In short, the content security policy allows you to dictate where JavaScript comes from. You can say that JavaScript can only be included in a src= attribute and come from the same domain or some CDN of your choice. Applications can use Backbone and a client-side tempting system like Handelbars with the CSP to build a system that is difficult to exploit via XSS. In this design the server just sends JSON and static html/js and the client takes care of the rest (sexy and fast!). However, this system doesn't prevent DOM Based XSS (and your proposed system doesn't stop DOM based XSS!).

Parametrized queries are about separating data and executable code. MySQL supports a query structure such that the SQL statement and each data element within the query is sent in a partially parsed C-style struct, which is not only secure but also more efficient. MySQLi does this behind the scenes, PDO and ADODB re-builds the query to make sure that mysql_real_escape_string() is used on all data elements and then sends the query as a string to the server. (And yes i have looked at the code of all three of the libraries.)

This is a good strategy for addressing two of a few thousand vulnerabilities that affect modern applications.

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Is there anything in my answer you feel could be improved? (my votes, BTW) –  Null Oct 25 '12 at 23:23
    
@Null, idk i got a downvote as well. –  Rook Oct 26 '12 at 17:29
    
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Summary: Frameworks that escape or strip potentially dangerous HTML input already exist. The "SQL query data structure" idea also already exists (parameterized queries).


Currently, a web server runs a PHP script which outputs a string of text which is interpreted as HTML by a parser.

But if the web server ran a different language lets call it "SPHP" (secure PHP) which outputs an HTML data structure rather than text..

HTML is a string of text. Just so it happens it can be understood by a browser and rendered to the end user in some meaningful way. Regardless, you don't need a new server-side language to implement your idea: PHP can do that already (or Python, or Ruby, or even Brainf**k; ie: any Turing complete language).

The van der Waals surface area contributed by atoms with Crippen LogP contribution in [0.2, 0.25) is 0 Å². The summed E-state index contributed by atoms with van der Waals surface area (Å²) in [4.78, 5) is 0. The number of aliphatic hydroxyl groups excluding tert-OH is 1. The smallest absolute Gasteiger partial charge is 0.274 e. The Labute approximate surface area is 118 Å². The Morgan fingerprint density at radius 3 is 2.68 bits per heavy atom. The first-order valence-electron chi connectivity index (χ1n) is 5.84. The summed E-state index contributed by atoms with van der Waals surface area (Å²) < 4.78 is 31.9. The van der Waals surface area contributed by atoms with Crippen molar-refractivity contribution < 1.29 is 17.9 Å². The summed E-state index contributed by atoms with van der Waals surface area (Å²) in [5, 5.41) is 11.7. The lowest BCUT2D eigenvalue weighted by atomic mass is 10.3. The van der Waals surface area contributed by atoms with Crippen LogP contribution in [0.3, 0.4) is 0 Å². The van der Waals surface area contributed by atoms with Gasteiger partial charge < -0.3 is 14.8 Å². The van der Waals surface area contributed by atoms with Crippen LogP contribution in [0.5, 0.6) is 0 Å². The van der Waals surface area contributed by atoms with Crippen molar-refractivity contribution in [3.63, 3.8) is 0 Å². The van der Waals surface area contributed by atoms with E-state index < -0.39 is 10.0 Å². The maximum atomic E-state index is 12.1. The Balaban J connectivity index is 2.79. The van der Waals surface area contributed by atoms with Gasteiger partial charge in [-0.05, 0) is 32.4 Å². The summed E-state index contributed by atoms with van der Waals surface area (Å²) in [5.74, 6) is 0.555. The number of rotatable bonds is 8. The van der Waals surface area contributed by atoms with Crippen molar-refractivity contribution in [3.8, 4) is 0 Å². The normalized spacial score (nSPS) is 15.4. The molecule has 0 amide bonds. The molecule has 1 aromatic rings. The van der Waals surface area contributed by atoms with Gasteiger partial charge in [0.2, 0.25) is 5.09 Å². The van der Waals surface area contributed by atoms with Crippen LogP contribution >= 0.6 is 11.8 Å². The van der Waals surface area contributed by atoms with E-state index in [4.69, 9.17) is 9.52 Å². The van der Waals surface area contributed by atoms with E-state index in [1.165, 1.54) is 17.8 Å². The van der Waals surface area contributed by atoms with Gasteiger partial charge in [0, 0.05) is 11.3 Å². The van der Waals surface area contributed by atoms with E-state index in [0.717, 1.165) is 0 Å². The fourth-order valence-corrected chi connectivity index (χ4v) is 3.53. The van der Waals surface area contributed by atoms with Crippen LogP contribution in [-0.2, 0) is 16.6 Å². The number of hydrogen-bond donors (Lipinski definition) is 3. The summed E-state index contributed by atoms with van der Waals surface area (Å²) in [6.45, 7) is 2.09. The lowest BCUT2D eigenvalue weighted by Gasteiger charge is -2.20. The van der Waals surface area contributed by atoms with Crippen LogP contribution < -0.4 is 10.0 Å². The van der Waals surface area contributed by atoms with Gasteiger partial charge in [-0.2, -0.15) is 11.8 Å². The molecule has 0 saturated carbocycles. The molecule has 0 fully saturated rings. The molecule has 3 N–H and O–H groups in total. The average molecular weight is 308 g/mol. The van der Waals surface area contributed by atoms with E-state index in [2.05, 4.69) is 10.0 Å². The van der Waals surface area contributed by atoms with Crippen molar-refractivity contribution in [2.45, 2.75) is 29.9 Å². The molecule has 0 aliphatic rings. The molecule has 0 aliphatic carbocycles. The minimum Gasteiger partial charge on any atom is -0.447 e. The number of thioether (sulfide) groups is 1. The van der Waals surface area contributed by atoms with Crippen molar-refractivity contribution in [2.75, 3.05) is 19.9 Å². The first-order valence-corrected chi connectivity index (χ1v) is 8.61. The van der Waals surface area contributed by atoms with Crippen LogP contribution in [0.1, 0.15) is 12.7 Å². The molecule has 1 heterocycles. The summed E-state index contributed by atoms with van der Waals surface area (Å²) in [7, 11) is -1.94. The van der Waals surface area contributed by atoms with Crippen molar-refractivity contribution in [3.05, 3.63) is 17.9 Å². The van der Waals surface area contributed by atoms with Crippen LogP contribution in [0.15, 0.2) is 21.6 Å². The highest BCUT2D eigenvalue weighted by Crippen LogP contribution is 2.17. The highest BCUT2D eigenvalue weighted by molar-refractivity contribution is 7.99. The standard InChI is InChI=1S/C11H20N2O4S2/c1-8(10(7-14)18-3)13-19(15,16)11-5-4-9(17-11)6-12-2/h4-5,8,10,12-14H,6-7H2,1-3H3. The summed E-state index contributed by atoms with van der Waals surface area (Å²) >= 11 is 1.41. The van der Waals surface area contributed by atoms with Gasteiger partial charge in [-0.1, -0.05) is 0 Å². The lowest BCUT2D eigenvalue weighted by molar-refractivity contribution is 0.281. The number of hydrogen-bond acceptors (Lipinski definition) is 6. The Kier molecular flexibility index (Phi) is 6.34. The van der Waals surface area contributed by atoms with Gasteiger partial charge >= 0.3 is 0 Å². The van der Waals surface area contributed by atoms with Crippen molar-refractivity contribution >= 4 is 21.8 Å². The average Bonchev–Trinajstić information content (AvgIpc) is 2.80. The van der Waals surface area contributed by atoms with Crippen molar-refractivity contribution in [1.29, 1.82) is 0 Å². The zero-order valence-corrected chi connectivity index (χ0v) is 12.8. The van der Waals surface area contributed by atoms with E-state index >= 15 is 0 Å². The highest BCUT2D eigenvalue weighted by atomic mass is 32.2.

There are also web frameworks that will automatically escape or strip potentially harmful user input before it creates the HTML output. But I think anyone who has worked with these frameworks can tell you that this also introduces a learning curve and decreases flexibility.

Your idea of creating an HTML data structure (ie: a DOM tree), and then have the server render it into HTML would introduce an even bigger learning curve and further decrease flexibility. This also adds more overhead, without providing much added benefit over the approach above.

Enforcing anything like this at a language level would be even more cumbersome, because most of these are general purpose languages. They do many things other than output HTML pages. Even PHP, which was designed to be a "webby" language can work as a general purpose language.

In fact the idea can be used "backwards" for SQL: rather than calling mysql("SELECT mytable WHERE name=$user AND password=$pass") you would build an "SQL query data structure" that would have everything escaped correctly as you built it.

This also already exists (in a way) in the form of parameterized queries. For PHP specifically:

$sql = 'SELECT name, colour, calories
    FROM fruit
    WHERE calories < :calories AND colour = :colour';

$sth = $dbh->prepare($sql, array(PDO::ATTR_CURSOR => PDO::CURSOR_FWDONLY));
$sth->execute(array(':calories' => 150, ':colour' => 'red'));

In this case, both calories and colour will be automatically escaped when the query is executed.